The US Centers for Disease Control and Prevention has made several changes to their coronavirus guidance over the last eight months to reflect the latest research surrounding the highly infectious virus. On Tuesday, the CDC surprised health experts with their latest update involving testing.
According to the CDC website, people without symptoms no longer need to be tested for COVID-19—even if they have been in contact with others who have tested positive.
"If you have been in close contact (within 6 feet) of a person with a COVID-19 infection for at least 15 minutes but do not have symptoms, you do not necessarily need a test unless you are a vulnerable individual or your health care provider or State or local public health officials recommend you take one," reads the new update.
This news seemed to surprise Dr. Anthony Fauci, the nation's top infectious disease expert and a member of the coronavirus task force. "I was under general anesthesia in the operating room"—to remove a polyp on his vocal cord—"and was not part of any discussion or deliberation regarding the new testing recommendations," Fauci told CNN Chief Medical Correspondent Dr. Sanjay Gupta, who read Fauci's statement on air. "I am concerned about the interpretation of these recommendations and worried it will give people the incorrect assumption that asymptomatic spread is not of great concern. In fact it is." Read on to decide when you should get tested, and to keep yourself and others safe during this pandemic, don't miss this essential list of the Sure Signs You've Already Had Coronavirus.
'Not Everyone Needs to Be Tested' but Dr. Fauci Disagrees
"Not everyone needs to be tested," the agency's website says. "If you do get tested, you should self-quarantine/isolate at home pending test results and follow the advice of your health care provider or a public health professional."
The CDC still encourages testing for anyone who is symptomatic, and issued a reminder about asymptomatic spread. "It is important to realize that you can be infected and spread the virus but feel well and have no symptoms," they explain.
This is noticeably different from their previous suggestion, which urged the importance of viral testing if an individual had been exposed to the virus. Fauci, director of the National Institute of Allergy and Infectious Diseases, has said that was important, previously.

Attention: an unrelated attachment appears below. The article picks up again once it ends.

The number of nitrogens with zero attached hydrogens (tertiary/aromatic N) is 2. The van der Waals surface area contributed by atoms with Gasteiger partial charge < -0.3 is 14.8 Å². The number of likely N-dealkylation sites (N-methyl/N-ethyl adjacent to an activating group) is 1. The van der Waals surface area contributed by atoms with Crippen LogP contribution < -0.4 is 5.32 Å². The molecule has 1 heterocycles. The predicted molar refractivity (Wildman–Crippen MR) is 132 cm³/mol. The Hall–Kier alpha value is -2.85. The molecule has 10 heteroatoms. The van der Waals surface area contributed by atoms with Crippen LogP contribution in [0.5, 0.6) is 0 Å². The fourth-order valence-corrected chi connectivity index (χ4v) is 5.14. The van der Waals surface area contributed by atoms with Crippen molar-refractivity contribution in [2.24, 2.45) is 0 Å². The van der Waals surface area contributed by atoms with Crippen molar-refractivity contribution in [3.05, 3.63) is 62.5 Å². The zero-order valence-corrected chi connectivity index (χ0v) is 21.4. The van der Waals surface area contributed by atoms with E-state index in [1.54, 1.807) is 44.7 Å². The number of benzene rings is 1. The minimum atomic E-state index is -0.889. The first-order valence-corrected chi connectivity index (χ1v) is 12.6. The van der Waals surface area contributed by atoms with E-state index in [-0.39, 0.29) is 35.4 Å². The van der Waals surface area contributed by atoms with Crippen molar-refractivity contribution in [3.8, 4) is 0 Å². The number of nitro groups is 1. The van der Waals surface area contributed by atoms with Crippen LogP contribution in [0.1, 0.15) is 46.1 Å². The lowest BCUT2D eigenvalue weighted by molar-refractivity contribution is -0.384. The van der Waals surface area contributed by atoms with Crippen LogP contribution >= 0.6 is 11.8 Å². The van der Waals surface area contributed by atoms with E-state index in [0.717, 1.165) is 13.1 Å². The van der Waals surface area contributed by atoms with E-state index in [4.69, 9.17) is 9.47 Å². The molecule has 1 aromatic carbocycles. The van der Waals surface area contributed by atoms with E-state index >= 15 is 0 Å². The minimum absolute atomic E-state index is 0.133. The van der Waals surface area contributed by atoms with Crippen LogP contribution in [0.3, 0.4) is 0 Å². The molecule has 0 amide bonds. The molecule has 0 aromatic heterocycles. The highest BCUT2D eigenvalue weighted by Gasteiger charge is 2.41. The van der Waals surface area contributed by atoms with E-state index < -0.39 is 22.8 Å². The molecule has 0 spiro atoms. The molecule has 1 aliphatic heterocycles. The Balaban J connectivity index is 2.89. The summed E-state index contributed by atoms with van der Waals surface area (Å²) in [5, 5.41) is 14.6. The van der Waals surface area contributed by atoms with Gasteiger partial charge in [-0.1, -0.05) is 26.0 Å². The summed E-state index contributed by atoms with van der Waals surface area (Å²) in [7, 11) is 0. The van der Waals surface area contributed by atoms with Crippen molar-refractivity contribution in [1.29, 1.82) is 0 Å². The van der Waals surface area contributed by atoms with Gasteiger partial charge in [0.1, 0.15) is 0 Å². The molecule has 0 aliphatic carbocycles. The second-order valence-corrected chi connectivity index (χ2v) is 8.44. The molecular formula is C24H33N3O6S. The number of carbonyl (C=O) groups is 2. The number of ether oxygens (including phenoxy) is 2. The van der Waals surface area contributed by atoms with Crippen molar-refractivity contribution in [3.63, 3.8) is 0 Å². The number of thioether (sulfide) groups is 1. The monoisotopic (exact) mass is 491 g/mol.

"A spokesperson from the National Institute of Allergy and Infectious Disease, which Fauci leads, said that Fauci recalled 'quickly reviewing a version of the guidelines' that had circulated previously," according to NBC News. "At the time he was not struck by the potential implications of this particular change in the version he reviewed," the spokesperson said. "Now reading them carefully, he has some concern that the revised guidelines could be interpreted as lessening the importance of asymptomatic spread of virus in the community," the spokesperson said, adding that "if people who come into close and prolonged contact with a documented case of COVID-19 become infected and are asymptomatic and are not tested and given results in a timely fashion, then asymptomatic spread to others could occur."
'This is Potentially Dangerous,' Says Another Expert
"Testing is recommended for all close contacts of persons with SARS-CoV-2 infection. Because of the potential for asymptomatic and pre-symptomatic transmission, it is important that contacts of individuals with SARS-CoV-2 infection be quickly identified and tested," the CDC's statement read.
Some experts are concerned that this latest guidance will prevent the identification of cases during the period of time before the onset of symptoms — which is when they could be the most contagious.
"This is potentially dangerous," Dr. Krutika Kuppalli, an infectious disease physician in Palo Alto, Calif, told the New York Times. Restricting testing to only people with obvious symptoms of Covid-19 means "you're not looking for a lot of people who are potential spreaders of disease," she added. "I feel like this is going to make things worse."
"Wow, that is a walk-back," added Susan Butler-Wu, a clinical microbiologist at the University of California's Keck School of Medicine. "We're in the middle of a pandemic, and that's a really big change."
Dr. Butler-Wu also pointed out to the NYT that she is worried people would misinterpret the guidelines as implying that those without symptoms were not able to spread the virus to others — which science has proved to be false.
The NYT reached out to the CDC and asked them about the reason for the shift in recommendation. A representative for the organization directed the questions to the Department of Health and Human Services, who told them that "the decision to be tested should be one made in collaboration with public health officials or your health care provider based on individual circumstances and the status of community spread." As for yourself: to get through this pandemic at your healthiest, don't miss these 37 Places You're Most Likely to Catch Coronavirus.